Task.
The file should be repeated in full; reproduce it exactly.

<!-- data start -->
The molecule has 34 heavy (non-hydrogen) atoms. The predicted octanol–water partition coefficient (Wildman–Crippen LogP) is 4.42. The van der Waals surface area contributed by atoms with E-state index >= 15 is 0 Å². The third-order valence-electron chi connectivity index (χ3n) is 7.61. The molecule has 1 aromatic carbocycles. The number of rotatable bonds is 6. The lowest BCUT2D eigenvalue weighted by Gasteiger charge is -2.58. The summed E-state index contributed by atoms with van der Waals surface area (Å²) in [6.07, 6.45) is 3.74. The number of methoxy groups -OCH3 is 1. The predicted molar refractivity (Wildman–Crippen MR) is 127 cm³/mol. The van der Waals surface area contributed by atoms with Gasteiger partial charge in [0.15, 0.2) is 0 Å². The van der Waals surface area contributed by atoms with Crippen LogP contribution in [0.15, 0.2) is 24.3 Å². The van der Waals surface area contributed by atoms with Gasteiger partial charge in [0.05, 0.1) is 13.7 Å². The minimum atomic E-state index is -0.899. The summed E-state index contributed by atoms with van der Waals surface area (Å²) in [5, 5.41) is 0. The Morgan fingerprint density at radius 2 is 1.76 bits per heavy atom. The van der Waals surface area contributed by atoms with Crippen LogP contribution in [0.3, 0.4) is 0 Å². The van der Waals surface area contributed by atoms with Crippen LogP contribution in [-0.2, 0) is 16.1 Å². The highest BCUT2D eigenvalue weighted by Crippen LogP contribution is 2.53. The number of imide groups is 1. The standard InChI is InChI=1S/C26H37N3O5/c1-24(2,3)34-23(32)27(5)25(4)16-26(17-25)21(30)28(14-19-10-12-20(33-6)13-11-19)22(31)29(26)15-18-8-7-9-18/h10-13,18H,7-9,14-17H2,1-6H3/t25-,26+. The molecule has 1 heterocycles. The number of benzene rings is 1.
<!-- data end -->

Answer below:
The molecule has 34 heavy (non-hydrogen) atoms. The predicted octanol–water partition coefficient (Wildman–Crippen LogP) is 4.42. The van der Waals surface area contributed by atoms with E-state index >= 15 is 0 Å². The third-order valence-electron chi connectivity index (χ3n) is 7.61. The molecule has 1 aromatic carbocycles. The number of rotatable bonds is 6. The lowest BCUT2D eigenvalue weighted by Gasteiger charge is -2.58. The summed E-state index contributed by atoms with van der Waals surface area (Å²) in [6.07, 6.45) is 3.74. The number of methoxy groups -OCH3 is 1. The predicted molar refractivity (Wildman–Crippen MR) is 127 cm³/mol. The van der Waals surface area contributed by atoms with Gasteiger partial charge in [0.15, 0.2) is 0 Å². The van der Waals surface area contributed by atoms with Crippen LogP contribution in [0.15, 0.2) is 24.3 Å². The van der Waals surface area contributed by atoms with Gasteiger partial charge in [0.05, 0.1) is 13.7 Å². The minimum atomic E-state index is -0.899. The summed E-state index contributed by atoms with van der Waals surface area (Å²) in [5, 5.41) is 0. The Morgan fingerprint density at radius 2 is 1.76 bits per heavy atom. The van der Waals surface area contributed by atoms with Crippen LogP contribution in [0.3, 0.4) is 0 Å². The van der Waals surface area contributed by atoms with Crippen LogP contribution in [-0.2, 0) is 16.1 Å². The highest BCUT2D eigenvalue weighted by Crippen LogP contribution is 2.53. The number of imide groups is 1. The standard InChI is InChI=1S/C26H37N3O5/c1-24(2,3)34-23(32)27(5)25(4)16-26(17-25)21(30)28(14-19-10-12-20(33-6)13-11-19)22(31)29(26)15-18-8-7-9-18/h10-13,18H,7-9,14-17H2,1-6H3/t25-,26+. The molecule has 1 heterocycles. The number of benzene rings is 1.